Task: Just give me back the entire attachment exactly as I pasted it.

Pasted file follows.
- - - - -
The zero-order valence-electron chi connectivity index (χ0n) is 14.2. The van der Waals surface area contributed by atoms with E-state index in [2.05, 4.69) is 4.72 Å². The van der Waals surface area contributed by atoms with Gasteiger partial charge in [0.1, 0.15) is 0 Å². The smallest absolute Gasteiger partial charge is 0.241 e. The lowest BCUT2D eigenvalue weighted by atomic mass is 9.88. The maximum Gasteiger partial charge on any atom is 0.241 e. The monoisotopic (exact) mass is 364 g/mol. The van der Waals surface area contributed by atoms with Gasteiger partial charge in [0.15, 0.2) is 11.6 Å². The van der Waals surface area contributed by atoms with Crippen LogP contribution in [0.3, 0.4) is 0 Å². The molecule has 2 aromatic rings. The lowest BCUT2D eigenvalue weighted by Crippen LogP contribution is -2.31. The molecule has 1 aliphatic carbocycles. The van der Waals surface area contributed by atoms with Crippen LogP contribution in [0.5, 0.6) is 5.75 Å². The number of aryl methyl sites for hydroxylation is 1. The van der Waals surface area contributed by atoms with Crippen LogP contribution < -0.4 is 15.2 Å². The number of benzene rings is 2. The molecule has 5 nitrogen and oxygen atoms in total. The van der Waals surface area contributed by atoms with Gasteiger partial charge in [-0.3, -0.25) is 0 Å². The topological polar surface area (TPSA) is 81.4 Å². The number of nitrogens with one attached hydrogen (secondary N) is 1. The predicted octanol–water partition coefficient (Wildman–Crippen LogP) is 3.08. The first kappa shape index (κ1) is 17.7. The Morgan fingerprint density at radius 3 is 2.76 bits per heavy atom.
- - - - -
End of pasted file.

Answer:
The zero-order valence-electron chi connectivity index (χ0n) is 14.2. The van der Waals surface area contributed by atoms with E-state index in [2.05, 4.69) is 4.72 Å². The van der Waals surface area contributed by atoms with Gasteiger partial charge in [0.1, 0.15) is 0 Å². The smallest absolute Gasteiger partial charge is 0.241 e. The lowest BCUT2D eigenvalue weighted by atomic mass is 9.88. The maximum Gasteiger partial charge on any atom is 0.241 e. The monoisotopic (exact) mass is 364 g/mol. The van der Waals surface area contributed by atoms with Gasteiger partial charge in [0.15, 0.2) is 11.6 Å². The van der Waals surface area contributed by atoms with Crippen LogP contribution in [0.3, 0.4) is 0 Å². The molecule has 2 aromatic rings. The lowest BCUT2D eigenvalue weighted by Crippen LogP contribution is -2.31. The molecule has 1 aliphatic carbocycles. The van der Waals surface area contributed by atoms with Crippen LogP contribution in [0.5, 0.6) is 5.75 Å². The number of aryl methyl sites for hydroxylation is 1. The van der Waals surface area contributed by atoms with Crippen LogP contribution < -0.4 is 15.2 Å². The number of benzene rings is 2. The molecule has 5 nitrogen and oxygen atoms in total. The van der Waals surface area contributed by atoms with Gasteiger partial charge in [-0.3, -0.25) is 0 Å². The topological polar surface area (TPSA) is 81.4 Å². The number of nitrogens with one attached hydrogen (secondary N) is 1. The predicted octanol–water partition coefficient (Wildman–Crippen LogP) is 3.08. The first kappa shape index (κ1) is 17.7. The Morgan fingerprint density at radius 3 is 2.76 bits per heavy atom.